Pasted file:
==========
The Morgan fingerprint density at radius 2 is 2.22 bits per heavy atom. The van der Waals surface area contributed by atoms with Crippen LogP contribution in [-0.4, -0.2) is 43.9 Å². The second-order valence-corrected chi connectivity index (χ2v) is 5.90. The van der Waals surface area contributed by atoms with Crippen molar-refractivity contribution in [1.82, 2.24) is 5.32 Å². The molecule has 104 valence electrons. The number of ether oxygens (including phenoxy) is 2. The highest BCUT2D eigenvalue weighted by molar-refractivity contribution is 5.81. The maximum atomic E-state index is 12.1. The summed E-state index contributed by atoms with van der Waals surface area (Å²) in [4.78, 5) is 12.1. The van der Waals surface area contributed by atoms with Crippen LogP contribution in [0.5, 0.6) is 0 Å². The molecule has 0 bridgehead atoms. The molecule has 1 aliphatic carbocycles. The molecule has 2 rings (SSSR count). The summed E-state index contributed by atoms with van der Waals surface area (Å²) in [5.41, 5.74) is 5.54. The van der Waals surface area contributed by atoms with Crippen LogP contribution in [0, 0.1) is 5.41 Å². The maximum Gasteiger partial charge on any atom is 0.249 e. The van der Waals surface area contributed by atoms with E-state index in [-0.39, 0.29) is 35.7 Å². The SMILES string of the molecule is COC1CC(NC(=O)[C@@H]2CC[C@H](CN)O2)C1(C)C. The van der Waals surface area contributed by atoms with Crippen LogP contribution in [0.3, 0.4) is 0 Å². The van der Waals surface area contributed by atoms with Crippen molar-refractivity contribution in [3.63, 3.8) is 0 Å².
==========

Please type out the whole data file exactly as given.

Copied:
The Morgan fingerprint density at radius 2 is 2.22 bits per heavy atom. The van der Waals surface area contributed by atoms with Crippen LogP contribution in [-0.4, -0.2) is 43.9 Å². The second-order valence-corrected chi connectivity index (χ2v) is 5.90. The van der Waals surface area contributed by atoms with Crippen molar-refractivity contribution in [1.82, 2.24) is 5.32 Å². The molecule has 104 valence electrons. The number of ether oxygens (including phenoxy) is 2. The highest BCUT2D eigenvalue weighted by molar-refractivity contribution is 5.81. The maximum atomic E-state index is 12.1. The summed E-state index contributed by atoms with van der Waals surface area (Å²) in [4.78, 5) is 12.1. The van der Waals surface area contributed by atoms with Crippen LogP contribution in [0.5, 0.6) is 0 Å². The molecule has 0 bridgehead atoms. The molecule has 1 aliphatic carbocycles. The molecule has 2 rings (SSSR count). The summed E-state index contributed by atoms with van der Waals surface area (Å²) in [5.41, 5.74) is 5.54. The van der Waals surface area contributed by atoms with Crippen LogP contribution in [0, 0.1) is 5.41 Å². The maximum Gasteiger partial charge on any atom is 0.249 e. The van der Waals surface area contributed by atoms with E-state index in [-0.39, 0.29) is 35.7 Å². The SMILES string of the molecule is COC1CC(NC(=O)[C@@H]2CC[C@H](CN)O2)C1(C)C. The van der Waals surface area contributed by atoms with Crippen LogP contribution in [0.3, 0.4) is 0 Å². The van der Waals surface area contributed by atoms with Crippen molar-refractivity contribution in [3.63, 3.8) is 0 Å².